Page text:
Fantastic Planet #5: What’s That?
“I raise questions about our relationship with the natural world, communicating this through the use of; scale, drama, light, and humour. I aim to entice my audience with beautiful, mostly invasive (including us) or endangered species, standing prominent and dominant in their given habitats.” - Amanda Parer
Fantastic Planet is an artwork comprising of a series of giant illuminated humanoid figures which seemingly have just landed and are quietly and gently exploring our ‘fantastic planet’. The work is inspired by the 1973 Czech / French film La Planète Sauvage, directed by René Laloux, which depicts a story set in an unimaginably distant future in a world of gargantuan humanoids and where human beings are a feral race. This view is shared by naturalist David Attenborough, where he has stated that contemporary humans are threatening their own existence and that of other species by using up the world’s resources. “We are a plague on the Earth. It’s not just climate change; it’s sheer space, places to grow food for this enormous horde. Either we limit our growth, or the natural world will do it for us,” he told the BBC Radio Times, 2017.
In Look at Us Now, Fantastic Planet #5: What’s That? will land close to the Leuven train station. The work can be read in multiple ways: it becomes an emblem for our position on earth; larger than life. But beyond that, its posture signals something else yet: Is he trying to stand up, trying to move forward, perhaps after downfall? Or on the contrary, is he performing the opposite gesture; kneeling down, bowing to earth? Perhaps a gesture of humility.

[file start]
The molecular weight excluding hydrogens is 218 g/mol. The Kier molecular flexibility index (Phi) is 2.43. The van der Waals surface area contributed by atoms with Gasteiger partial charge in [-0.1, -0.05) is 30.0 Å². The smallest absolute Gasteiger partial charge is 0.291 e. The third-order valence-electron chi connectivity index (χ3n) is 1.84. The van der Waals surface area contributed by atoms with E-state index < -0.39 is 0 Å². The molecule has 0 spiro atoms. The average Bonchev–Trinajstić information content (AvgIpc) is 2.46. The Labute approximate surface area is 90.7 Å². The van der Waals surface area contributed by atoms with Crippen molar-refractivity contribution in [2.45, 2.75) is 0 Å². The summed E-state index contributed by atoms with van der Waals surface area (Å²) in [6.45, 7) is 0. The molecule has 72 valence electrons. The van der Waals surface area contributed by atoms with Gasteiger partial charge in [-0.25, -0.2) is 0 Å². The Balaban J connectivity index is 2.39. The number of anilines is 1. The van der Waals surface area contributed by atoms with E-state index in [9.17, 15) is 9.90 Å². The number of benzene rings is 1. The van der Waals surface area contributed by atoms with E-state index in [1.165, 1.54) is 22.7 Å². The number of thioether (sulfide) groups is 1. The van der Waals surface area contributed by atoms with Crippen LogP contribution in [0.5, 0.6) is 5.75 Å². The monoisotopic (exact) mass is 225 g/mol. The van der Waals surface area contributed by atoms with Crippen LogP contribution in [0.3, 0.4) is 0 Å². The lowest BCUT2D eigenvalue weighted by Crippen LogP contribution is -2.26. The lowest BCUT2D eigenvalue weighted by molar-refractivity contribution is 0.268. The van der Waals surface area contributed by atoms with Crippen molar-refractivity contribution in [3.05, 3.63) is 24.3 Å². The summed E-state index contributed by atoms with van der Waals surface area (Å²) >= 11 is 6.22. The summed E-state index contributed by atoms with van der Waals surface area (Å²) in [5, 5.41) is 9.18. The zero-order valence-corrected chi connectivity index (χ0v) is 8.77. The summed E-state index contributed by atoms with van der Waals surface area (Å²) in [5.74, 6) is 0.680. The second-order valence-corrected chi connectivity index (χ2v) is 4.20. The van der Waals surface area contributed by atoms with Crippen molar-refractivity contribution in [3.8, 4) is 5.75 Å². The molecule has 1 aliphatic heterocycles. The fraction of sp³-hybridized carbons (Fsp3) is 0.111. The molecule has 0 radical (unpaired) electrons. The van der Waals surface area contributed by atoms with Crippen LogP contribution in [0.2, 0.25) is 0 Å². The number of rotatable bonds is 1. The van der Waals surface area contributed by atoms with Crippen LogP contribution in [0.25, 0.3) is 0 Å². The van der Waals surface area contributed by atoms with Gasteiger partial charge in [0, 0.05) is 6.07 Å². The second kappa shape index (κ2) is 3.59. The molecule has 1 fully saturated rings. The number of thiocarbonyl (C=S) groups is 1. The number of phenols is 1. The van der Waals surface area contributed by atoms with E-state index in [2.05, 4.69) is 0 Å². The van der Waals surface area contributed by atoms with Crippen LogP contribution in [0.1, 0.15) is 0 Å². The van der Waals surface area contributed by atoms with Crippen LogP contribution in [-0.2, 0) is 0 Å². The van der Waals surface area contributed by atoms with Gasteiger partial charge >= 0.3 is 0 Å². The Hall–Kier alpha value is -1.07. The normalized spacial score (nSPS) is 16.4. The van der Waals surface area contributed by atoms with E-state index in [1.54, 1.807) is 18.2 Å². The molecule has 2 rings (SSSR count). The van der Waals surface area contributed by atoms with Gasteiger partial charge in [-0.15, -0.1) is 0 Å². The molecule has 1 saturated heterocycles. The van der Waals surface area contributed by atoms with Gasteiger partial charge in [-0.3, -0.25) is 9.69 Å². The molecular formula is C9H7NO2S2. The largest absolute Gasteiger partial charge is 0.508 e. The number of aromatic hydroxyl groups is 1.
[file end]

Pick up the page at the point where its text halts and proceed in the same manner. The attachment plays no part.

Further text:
Amanda Parer is an Australian artist who began her art career as a painter and sculptor in Sydney. From 2014 she started creating and presenting public art installations around the globe. Inspired by the dramatic Tasmanian landscape, Parer’s artwork aims to explore the natural world, it’s fragility and the role of humanity within it. Through Parer Studio, her work has been exhibited in over 100 cities and viewed by millions around the globe.